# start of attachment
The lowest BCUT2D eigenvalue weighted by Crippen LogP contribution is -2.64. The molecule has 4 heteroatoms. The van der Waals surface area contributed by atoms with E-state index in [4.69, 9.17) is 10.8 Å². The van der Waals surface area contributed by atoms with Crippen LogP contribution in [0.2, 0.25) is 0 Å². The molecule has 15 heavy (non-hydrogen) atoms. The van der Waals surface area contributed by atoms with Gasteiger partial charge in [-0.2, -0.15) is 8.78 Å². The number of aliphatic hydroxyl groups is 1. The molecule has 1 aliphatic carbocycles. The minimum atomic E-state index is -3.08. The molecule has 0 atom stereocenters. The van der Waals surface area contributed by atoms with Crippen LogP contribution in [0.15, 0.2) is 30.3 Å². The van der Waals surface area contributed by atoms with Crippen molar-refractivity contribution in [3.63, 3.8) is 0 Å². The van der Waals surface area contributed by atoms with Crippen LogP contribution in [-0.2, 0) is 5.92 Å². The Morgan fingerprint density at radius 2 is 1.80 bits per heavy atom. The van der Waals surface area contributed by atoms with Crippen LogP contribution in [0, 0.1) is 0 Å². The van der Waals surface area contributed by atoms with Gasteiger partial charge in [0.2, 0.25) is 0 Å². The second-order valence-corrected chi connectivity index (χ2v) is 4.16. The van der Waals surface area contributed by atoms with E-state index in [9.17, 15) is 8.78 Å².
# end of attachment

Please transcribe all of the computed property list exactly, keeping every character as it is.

The lowest BCUT2D eigenvalue weighted by Crippen LogP contribution is -2.64. The molecule has 4 heteroatoms. The van der Waals surface area contributed by atoms with E-state index in [4.69, 9.17) is 10.8 Å². The van der Waals surface area contributed by atoms with Crippen LogP contribution in [0.2, 0.25) is 0 Å². The molecule has 15 heavy (non-hydrogen) atoms. The van der Waals surface area contributed by atoms with Gasteiger partial charge in [-0.2, -0.15) is 8.78 Å². The number of aliphatic hydroxyl groups is 1. The molecule has 1 aliphatic carbocycles. The minimum atomic E-state index is -3.08. The molecule has 0 atom stereocenters. The van der Waals surface area contributed by atoms with Crippen LogP contribution in [0.15, 0.2) is 30.3 Å². The van der Waals surface area contributed by atoms with Crippen molar-refractivity contribution in [3.63, 3.8) is 0 Å². The van der Waals surface area contributed by atoms with Crippen LogP contribution in [-0.2, 0) is 5.92 Å². The Morgan fingerprint density at radius 2 is 1.80 bits per heavy atom. The van der Waals surface area contributed by atoms with Crippen LogP contribution in [0, 0.1) is 0 Å². The van der Waals surface area contributed by atoms with Gasteiger partial charge in [0.2, 0.25) is 0 Å². The second-order valence-corrected chi connectivity index (χ2v) is 4.16. The van der Waals surface area contributed by atoms with E-state index in [9.17, 15) is 8.78 Å².